Lieberman steps up content pressure

Aug 6, 2001  •  Post A Comment

Washington’s war on Hollywood heated up last week when Sen. Joseph Lieberman, D-Conn., said the Federal Communications Commission should step up punishment of broadcasters that violate its indecency and obscenity rules by airing violent, sexual or profane content during shows that are popular with kids.
The agency routinely fines radio stations found to have violated the rules, but enforcement actions against broadcast networks and TV stations are rare. That’s because more people file complaints at the FCC about radio content than about television.
Cable is not covered under the rules because it is a subscription service.
“Maybe it’s time to appeal to the FCC to take another look at programming-to use the power that they have selectively. This power, incidentally, has been sustained by a federal appeals court here in Washington as constitutional,” the senator said last week.
The lawmaker has been on the warpath against Hollywood recently, holding a hearing two weeks ago on media content and pushing legislation that lets the government crack down on companies that market adult-rated content to kids.
He also supports universal ratings for the television, movie, video game and music industries and hasn’t ruled out legislation to accomplish the goal. And he backs an antitrust exemption for the networks so they can collaborate on a voluntary code of conduct.
On Aug. 1, he and Sen. Sam Brownback, R-Kan., publicly signed an open letter urging the six major broadcast networks to create a prime-time family hour.
The signing was at a Capitol Hill briefing by the watchdog Parents Television Council, which released a new study showing that televised violence, profanity and vulgarity are on the rise between 8 p.m. and 9 p.m., when kids are often watching.
The group examined 200 hours of network prime-time fare during the 2000-01 season and compared its findings with its last prime-time study in 1998. Among the scenes the authors found troubling:
* One student bites the ear off another and spits it onto a teacher during a fight on Fox’s “Boston Public.”
* Nude females streak and skinny-dip on UPN’s “Seven Days.”
* Two men engage in a homosexual kiss on The WB’s “Dawson’s Creek.”
Though sexual scenes dropped 17 percent, references to sex were more graphic than a few years ago and included discussion of oral sex, genitalia and pornography.
The watchdog blasted UPN for airing the highest number of “offensive” incidents per hour, including the most profanity and violence. UPN is the only network without a standards-and-practices department.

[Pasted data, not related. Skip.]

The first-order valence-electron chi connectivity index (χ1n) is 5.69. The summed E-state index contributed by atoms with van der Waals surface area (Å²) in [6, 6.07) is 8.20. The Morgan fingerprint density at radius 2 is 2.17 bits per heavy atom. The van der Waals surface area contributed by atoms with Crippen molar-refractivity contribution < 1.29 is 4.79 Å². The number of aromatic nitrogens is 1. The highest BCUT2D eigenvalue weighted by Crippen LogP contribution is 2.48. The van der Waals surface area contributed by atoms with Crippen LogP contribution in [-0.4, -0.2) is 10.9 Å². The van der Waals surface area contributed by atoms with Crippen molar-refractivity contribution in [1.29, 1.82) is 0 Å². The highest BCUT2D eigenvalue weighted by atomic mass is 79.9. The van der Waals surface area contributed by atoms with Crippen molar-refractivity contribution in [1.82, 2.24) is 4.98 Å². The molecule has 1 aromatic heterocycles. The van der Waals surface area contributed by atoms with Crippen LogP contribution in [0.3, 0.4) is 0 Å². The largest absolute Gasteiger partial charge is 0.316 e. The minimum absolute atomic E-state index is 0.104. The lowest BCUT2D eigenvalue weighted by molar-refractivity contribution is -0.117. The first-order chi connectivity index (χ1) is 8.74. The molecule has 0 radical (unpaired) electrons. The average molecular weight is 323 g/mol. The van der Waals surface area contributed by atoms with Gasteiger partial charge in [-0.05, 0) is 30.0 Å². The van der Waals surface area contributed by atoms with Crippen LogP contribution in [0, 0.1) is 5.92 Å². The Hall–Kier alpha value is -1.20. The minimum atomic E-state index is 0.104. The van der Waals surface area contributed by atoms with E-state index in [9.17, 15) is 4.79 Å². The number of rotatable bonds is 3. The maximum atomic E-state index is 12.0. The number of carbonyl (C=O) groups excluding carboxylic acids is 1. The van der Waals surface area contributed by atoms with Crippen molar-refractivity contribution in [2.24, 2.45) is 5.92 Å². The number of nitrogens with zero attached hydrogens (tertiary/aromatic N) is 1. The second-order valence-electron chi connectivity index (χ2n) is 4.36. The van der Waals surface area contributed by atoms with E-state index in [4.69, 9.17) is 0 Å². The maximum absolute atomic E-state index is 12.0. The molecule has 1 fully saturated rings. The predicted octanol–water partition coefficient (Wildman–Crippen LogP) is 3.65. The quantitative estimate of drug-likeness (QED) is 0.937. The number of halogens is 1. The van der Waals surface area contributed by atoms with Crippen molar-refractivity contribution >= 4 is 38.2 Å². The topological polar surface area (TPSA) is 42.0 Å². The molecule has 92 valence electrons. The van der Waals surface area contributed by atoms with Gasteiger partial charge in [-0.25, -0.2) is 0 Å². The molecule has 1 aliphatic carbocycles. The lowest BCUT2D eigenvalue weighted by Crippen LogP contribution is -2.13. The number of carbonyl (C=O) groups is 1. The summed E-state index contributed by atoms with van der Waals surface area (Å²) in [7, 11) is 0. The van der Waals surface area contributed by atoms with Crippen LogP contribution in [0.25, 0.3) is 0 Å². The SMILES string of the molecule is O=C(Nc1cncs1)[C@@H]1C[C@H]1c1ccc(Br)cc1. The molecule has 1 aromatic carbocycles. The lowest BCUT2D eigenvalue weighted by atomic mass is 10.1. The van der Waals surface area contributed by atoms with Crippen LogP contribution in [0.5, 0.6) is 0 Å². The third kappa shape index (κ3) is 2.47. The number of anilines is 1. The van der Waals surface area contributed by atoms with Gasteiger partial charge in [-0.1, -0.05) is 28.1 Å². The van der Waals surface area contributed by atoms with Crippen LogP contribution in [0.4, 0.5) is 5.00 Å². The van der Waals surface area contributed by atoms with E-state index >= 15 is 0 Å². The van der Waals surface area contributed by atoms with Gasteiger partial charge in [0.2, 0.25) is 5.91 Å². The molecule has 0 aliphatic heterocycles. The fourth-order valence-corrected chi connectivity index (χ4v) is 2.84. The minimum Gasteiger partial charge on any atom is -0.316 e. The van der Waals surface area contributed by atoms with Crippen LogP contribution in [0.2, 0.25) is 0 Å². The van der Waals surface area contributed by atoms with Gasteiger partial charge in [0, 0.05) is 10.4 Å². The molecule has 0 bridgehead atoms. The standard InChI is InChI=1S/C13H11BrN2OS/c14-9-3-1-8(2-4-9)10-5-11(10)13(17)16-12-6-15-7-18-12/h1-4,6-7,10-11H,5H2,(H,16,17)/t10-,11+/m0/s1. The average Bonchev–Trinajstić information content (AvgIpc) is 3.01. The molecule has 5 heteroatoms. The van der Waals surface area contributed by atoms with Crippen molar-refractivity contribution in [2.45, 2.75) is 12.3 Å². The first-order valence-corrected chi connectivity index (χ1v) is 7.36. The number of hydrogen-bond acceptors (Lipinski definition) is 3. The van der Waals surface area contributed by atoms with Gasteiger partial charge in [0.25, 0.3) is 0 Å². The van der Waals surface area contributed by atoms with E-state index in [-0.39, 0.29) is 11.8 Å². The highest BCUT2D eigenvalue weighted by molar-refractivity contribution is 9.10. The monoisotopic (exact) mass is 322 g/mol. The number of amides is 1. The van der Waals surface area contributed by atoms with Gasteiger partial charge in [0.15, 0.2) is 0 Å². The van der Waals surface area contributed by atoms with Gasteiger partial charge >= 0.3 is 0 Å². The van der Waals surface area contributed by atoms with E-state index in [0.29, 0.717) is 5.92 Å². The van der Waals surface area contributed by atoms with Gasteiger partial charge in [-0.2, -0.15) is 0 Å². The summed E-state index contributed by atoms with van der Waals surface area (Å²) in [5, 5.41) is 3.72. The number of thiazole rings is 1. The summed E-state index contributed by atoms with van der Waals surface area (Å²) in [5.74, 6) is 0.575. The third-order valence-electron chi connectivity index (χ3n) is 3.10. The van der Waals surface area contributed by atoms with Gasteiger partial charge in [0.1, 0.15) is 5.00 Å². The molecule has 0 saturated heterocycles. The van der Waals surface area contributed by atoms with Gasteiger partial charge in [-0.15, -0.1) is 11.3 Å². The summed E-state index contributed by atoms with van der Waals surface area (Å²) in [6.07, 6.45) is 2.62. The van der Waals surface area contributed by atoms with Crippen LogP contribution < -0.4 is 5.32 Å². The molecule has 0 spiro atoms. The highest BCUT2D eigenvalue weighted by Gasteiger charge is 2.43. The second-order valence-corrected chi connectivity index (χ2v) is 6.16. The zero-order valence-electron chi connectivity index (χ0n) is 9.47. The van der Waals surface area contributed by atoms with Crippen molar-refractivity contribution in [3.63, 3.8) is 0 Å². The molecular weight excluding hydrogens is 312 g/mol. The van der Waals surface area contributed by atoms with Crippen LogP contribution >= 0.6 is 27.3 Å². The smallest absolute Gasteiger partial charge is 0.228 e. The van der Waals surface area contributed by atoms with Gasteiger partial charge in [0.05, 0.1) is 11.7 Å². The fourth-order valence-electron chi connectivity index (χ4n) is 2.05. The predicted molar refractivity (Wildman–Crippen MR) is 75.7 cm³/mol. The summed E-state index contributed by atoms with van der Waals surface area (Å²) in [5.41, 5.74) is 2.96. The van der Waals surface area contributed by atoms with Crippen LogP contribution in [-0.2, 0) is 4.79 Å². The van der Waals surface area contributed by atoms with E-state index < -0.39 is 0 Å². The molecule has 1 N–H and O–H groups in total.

“At UPN, we strongly believe in the viewers’ right to make an informed choice about what they watch, which is why we voluntarily and clearly label every UPN program with a content rating,” the network said.
The senators praised CBS for airing the fewest explicit scenes per hour. Said CBS spokesman Chris Ender: “We’re always conscious of being good corporate citizens.”
Nevertheless, the Eye Network has no plans to adopt a family viewing hour. “We understand the concerns, but we think we’re doing a pretty good job of policing ourselves,” he said.
Meanwhile, CBS said its decision to move “Big Brother 2” from its 8 p.m. (ET) hour to a 9 p.m. time slot starting Tuesday was not designed to sidestep possible criticism about the program and its accessibility to kids.
“The timing was purely coincidental,” Mr. Ender said, adding the shift was made because the show is unpredictable and might not be appropriate for younger viewers. The 9 p.m. start will also apply to “Big Brother” episodes on Thursdays and Saturdays.
NBC was faulted for airing more sex than any other network, with ABC a close second.
“Lawmakers like Sen. Lieberman and Sen. Brownback jawboning these issues is very important-and believe me we pay attention to it,” NBC lobbyist Bob Okun said.
But he said NBC has to face marketplace realities and must counterprogram against other networks, cable and satellite TV channels. NBC hasn’t dismissed the idea of a family hour but hasn’t endorsed it either.
The PTC declared Fox the third-worst network offender and described “Boston Public” as “probably the most objectionable family-hour show.” The WB was in the middle of the pack, and ABC was the second-cleanest network overall, according to the researchers.
Fox said in a statement that its programming is reviewed by standards and practices executives who select ratings for each show.
An ABC spokesperson could not be reached for comment.
“At some point you have to ask, `How much worse can it get? How low can it go?’ Unfortunately it appears as if the networks are scrambling to find out,” Sen. Brownback said.
Sen. Lieberman said all he and his supporters want is the first hour of prime time to be devoted to family-friendly fare suitable for all ages. He said CBS has proven with its hit show “Touched by an Angel” that family-oriented programming can be a moneymaker as well.